SyndicateRoom Opts for Nominee Structure

By Ryan Weeks on 9th November 2015

Equity Crowdfunding

SyndicateRoom is a platform in transition.

SyndicateRoom Opts for Nominee Structure

The “Angel-led” equity crowdfunder is abandoning the direct shareholding model, in favour of a nominee structure. This means that SyndicateRoom will act as the legal owner of all company shares that are sold via the platform, acting on behalf of its individual investors. The change took hold on Saturday 7th November, and will apply for all future fundraising campaigns. Campaigns that were listed prior to that date – whether already completed or active – will continue to operate a direct shareholding model.

SyndicateRoom CEO Goncalo de Vasconcelos stated that the shift comes in response to feedback from a number of high-growth business owners, who have suggested that managing multiple shareholders might “distract them from running their business”.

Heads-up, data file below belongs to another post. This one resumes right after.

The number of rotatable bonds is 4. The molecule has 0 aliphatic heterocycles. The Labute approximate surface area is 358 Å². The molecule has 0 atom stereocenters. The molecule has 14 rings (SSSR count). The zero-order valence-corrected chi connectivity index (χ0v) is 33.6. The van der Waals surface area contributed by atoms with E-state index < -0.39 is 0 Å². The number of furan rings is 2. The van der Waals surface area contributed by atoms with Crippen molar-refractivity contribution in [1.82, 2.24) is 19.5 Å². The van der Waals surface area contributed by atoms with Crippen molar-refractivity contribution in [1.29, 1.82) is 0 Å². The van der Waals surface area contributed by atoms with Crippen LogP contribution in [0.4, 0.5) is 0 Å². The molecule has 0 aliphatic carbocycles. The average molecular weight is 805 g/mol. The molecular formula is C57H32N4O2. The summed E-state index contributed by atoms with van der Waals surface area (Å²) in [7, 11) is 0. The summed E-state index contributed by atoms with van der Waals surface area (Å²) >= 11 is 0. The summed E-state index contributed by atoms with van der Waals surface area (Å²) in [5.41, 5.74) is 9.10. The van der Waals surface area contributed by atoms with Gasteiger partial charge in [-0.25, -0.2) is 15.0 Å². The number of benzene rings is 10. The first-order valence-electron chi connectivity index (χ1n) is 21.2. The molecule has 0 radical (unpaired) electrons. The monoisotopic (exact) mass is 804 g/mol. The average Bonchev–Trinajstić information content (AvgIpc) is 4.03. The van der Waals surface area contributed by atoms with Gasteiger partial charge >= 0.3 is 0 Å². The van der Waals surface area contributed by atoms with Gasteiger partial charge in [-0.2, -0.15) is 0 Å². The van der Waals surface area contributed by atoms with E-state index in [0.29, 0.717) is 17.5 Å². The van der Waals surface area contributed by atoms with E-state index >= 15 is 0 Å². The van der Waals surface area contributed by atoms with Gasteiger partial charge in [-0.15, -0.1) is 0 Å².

Practically speaking, SyndicateRoom investors can expect the following changes:

  • Investors maintain “beneficial ownership” of shares and SEIS relief, but legal ownership is passed to SyndicateRoom.
  • The nominee (SyndicateRoom) is responsible for the completion and provision of all EIS certificates.
  • SyndicateRoom will receive a 2.5% carry for every profitable investment made by its investors. If a company fails to produce a positive return for investors, then the platform receives no fees from those investors. SyndicateRoom charges a 5% up-front fee to fundraisers, in addition to a 0.5% transaction fee and “a one-off legal fee”.

Goncalo de Vasconcelos has implied that the effect of the new model will be to lessen the administrative burden faced by the platform’s investors. He also believes that the 2.5% Platform Carry will serve to ensure that SyndicateRoom remains committed to sourcing high quality investment opportunities, better aligning the incentives of the platform and its investors.

SyndicateRoom’s new format closely mirrors the model employed by rival equity crowdfunder Seedrs, which has operated a nominee structure since the outset. Might further platforms soon look to follow suit? 

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